Next morning, the boat heads south, passing a few villages. We pull into the long pier of a commercial fishing village, a small town, really. Frank takes us through a commercial fish-processing operation built by the Japanese. They left after a couple of years, but the local manager and his crew still process kamaboko for the Dakar market.
As we leave, the early morning haze has burned off. It is hot, and we have a long way back. Frank distracts us with a joke in measured English.
It seems there was a famous oceanography professor who has come to the area to study the water life. His guide is a young man, and while they are on the water one day, the professor asks the young man if he studies psychology. When the young man says no, the professor exclaims, "then you have wasted one seventh of your life!" He asks if the young man studies sociology or ecology or theology, and with each "no" cries out at the waste of another seventh of his life.
Just as the professor asks the seventh question, the boat hits a submerged tree and begins to sink. As the professor is floundering in the water, the young man shouts to him, "well, professor, and have you studied swimology?"
I am entranced by this joke. It reminds me of the ones my son loved when he was about 7. I laugh at the joke and at laughing, and at the sheer pleasure of Frank's aplomb in telling a good joke in a third, maybe fourth, language.
My sister perches happily on the bow of the boat on the way back. I drip sweat and Frank unfurls an umbrella over me. My sister looks back and remarks dryly that it looks a little too colonial.
We spend part of the afternoon in Frank's tiny gift shop under the watchful eye of his formidable sister. Frank scoops up any object our eyes rest on oh so briefly, explaining it was made by "family." Perhaps; it doesn't matter.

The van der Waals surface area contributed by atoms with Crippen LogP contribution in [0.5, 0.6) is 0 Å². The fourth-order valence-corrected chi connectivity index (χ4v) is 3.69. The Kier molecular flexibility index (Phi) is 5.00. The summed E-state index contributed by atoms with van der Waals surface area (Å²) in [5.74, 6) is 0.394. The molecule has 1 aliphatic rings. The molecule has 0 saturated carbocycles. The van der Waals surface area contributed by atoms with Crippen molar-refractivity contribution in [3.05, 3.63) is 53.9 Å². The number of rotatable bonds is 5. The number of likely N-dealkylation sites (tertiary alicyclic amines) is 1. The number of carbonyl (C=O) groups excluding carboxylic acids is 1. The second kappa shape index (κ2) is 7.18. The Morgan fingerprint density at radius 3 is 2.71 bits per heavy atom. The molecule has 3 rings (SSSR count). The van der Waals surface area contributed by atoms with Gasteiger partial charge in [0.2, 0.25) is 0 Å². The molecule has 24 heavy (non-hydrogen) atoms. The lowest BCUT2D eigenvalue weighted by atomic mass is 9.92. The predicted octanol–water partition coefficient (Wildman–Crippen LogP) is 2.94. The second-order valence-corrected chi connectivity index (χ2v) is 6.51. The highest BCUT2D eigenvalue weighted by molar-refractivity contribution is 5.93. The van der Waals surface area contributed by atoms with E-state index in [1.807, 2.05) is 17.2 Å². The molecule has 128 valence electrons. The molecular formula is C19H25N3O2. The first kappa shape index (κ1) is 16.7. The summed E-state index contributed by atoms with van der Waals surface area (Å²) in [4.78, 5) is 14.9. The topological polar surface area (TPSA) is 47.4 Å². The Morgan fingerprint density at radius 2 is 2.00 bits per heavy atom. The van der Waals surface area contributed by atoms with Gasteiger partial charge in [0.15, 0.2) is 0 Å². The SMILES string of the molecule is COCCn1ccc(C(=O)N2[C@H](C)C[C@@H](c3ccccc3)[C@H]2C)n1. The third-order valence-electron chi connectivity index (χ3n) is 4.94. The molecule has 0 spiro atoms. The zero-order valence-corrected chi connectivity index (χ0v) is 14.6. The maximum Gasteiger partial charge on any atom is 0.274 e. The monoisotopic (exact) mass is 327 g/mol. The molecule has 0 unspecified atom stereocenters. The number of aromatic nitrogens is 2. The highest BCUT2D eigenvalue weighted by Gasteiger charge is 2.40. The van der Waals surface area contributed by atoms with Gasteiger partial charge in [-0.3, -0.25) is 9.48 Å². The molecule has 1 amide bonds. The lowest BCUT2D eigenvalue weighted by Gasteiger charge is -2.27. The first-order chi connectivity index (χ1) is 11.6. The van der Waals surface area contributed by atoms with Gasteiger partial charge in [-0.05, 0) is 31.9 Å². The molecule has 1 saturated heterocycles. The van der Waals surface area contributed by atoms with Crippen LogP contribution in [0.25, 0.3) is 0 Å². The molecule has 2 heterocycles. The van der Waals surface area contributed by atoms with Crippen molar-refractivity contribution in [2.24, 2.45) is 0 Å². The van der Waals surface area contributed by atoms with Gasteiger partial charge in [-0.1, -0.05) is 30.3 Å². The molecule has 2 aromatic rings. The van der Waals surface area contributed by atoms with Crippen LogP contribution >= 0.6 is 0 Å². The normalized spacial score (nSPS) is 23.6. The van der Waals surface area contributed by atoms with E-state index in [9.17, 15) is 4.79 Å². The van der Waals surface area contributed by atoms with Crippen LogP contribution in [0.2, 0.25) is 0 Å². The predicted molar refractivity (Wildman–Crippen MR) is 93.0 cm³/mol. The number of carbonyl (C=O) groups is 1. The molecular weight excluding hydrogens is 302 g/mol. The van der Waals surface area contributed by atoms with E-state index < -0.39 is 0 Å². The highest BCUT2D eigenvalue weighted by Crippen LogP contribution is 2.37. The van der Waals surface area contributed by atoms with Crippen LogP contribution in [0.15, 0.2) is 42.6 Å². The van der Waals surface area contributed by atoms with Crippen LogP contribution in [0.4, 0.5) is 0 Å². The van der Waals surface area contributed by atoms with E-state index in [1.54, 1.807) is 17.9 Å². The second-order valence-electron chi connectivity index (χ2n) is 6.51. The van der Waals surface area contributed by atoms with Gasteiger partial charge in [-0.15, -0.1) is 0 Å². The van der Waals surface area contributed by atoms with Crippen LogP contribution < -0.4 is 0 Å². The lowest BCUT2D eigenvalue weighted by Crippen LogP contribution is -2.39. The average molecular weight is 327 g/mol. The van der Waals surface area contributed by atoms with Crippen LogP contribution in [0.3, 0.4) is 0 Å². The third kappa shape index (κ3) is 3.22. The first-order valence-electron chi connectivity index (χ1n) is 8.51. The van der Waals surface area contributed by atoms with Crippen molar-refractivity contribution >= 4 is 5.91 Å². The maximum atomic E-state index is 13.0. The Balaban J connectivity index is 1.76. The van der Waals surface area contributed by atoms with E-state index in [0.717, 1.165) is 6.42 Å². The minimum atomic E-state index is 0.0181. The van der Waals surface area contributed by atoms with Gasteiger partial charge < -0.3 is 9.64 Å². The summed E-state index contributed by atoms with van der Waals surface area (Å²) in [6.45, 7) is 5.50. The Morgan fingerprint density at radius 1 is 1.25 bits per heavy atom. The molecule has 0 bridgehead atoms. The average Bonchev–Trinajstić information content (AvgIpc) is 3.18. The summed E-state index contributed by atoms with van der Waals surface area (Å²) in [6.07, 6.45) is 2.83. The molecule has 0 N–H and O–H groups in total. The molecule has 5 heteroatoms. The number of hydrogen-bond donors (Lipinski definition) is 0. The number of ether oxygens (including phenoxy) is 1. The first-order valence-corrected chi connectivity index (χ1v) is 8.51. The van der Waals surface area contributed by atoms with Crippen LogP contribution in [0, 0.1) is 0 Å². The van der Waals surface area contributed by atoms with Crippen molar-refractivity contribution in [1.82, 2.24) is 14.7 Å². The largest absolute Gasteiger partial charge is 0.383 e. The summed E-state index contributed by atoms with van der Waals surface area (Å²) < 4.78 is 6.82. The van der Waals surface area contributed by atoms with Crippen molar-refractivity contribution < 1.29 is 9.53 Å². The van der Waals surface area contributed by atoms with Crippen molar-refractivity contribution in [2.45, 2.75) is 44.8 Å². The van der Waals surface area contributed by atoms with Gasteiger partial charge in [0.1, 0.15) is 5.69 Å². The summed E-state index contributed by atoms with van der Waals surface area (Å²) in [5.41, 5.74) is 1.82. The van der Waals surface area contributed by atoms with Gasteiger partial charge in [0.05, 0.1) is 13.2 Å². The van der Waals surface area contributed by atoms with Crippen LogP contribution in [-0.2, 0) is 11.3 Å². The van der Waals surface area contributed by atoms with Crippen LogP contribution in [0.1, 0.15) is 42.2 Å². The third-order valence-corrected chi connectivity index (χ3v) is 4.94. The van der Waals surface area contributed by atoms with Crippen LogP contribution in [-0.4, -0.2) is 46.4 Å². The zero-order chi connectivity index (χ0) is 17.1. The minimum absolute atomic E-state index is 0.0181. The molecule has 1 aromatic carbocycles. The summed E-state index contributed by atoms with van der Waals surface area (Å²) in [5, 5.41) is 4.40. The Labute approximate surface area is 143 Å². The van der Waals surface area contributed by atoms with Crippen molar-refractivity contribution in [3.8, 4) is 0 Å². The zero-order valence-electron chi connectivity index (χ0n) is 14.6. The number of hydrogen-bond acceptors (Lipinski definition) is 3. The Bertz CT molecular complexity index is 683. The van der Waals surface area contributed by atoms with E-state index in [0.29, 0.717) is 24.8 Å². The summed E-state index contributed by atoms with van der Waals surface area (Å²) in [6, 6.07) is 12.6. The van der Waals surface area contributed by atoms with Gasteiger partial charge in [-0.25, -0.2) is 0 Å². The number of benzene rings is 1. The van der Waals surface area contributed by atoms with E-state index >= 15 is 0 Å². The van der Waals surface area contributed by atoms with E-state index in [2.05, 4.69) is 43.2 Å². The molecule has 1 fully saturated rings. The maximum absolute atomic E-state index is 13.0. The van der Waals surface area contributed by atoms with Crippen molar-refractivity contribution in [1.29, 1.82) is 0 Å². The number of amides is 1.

Frank's friend's cousin meets us the next morning to drive us away. We wave goodbye to Frank the Fisherman's clan and drive past the row of empty tourist shops. The driver takes a different road out of Toubakouta, and we laugh as we pass through an area full of shops and restaurants. Canny Frank.
If you go ...
WHAT AND WHERE: The official name of the country is the Republique du Sénégal, a developing country in Western Africa that won independence from France in 1960. French is the official language; English is widely spoken; several local languages also are spoken.
GETTING THERE: Options include New York to Dakar on South African Air, Air France from Paris, South African Airways from New York (JFK Airport) or Iberia Air from Madrid. Fares vary widely, with from Honolulu costs as much as $2,500. Check with a travel agent who specializes in Europe/Africa travel.
GETTING AROUND: Rental cars are expensive and the roads can be terrible, packed with buses or minibuses or in bad repair if you go off the main track. However, travel is cheap though rather grueling via bush taxi or sept place cars, usually Peugeot 504s with three rows of seats. There's a decent train on Wednesdays from Dakar through Kaolack and Tambacounda to Mali.
CLIMATE: Senegal is tropical: hot and humid. It has a rainy season (June to October) and a dry season (November to May) dominated by the hot, dry harmattan wind.
CULTURE AND RELIGION: Dakar (population 2.2 million) is a large, sophisticated, French-speaking capital, a favorite of travelers to West Africa. Senegalese are 92 percent Muslim, generally of a mellow stripe. Senegal's music is not to be missed. The top star, Youssou N'Dour, combines traditional mbalax music and Western pop, rock and soul, and has an international following.
CURRENCY: The CFA (African Financial Community) franc. The official rate of exchange fluctuates daily. $1 equals about 690 FCFA.
WILDLIFE: The best place to see African wildlife is the Niokolo-Koba national park in the rather remote southeast, but don't expect big game to compare with Kenya. Senegal is a paradise, however, for bird-watchers.
HEALTH AND SAFETY: You need a passport but not a visa if your stay is less than 90 days. Malaria, yellow fever and cholera are risks; check www.mdtravelhealth.com/destinations/africa/senegal.html for requirements and consult a travel-medicine clinic to acquire appropriate shots and medications. If you are traveling with children, you will be asked for documentary evidence of your relationship to the child. Several types of items including computers and computer parts, video cameras and players, stereo equipment, tape players, auto parts, and various tools and spare parts cannot be brought into Senegal without clearance by Senegalese customs officials. Get the latest information on entry requirements from the Senegal Embassy, 2112 Wyoming Avenue N.W., Washington, DC 20008, telephone (202) 234-0540. A long-standing armed conflict in the southwest especially the city of Ziguinchor, the area of Cap Skirring and the Casamance region is best avoided.
MORE INFORMATION: travel.state.gov/senegal.html; www.senegal-tourism.com.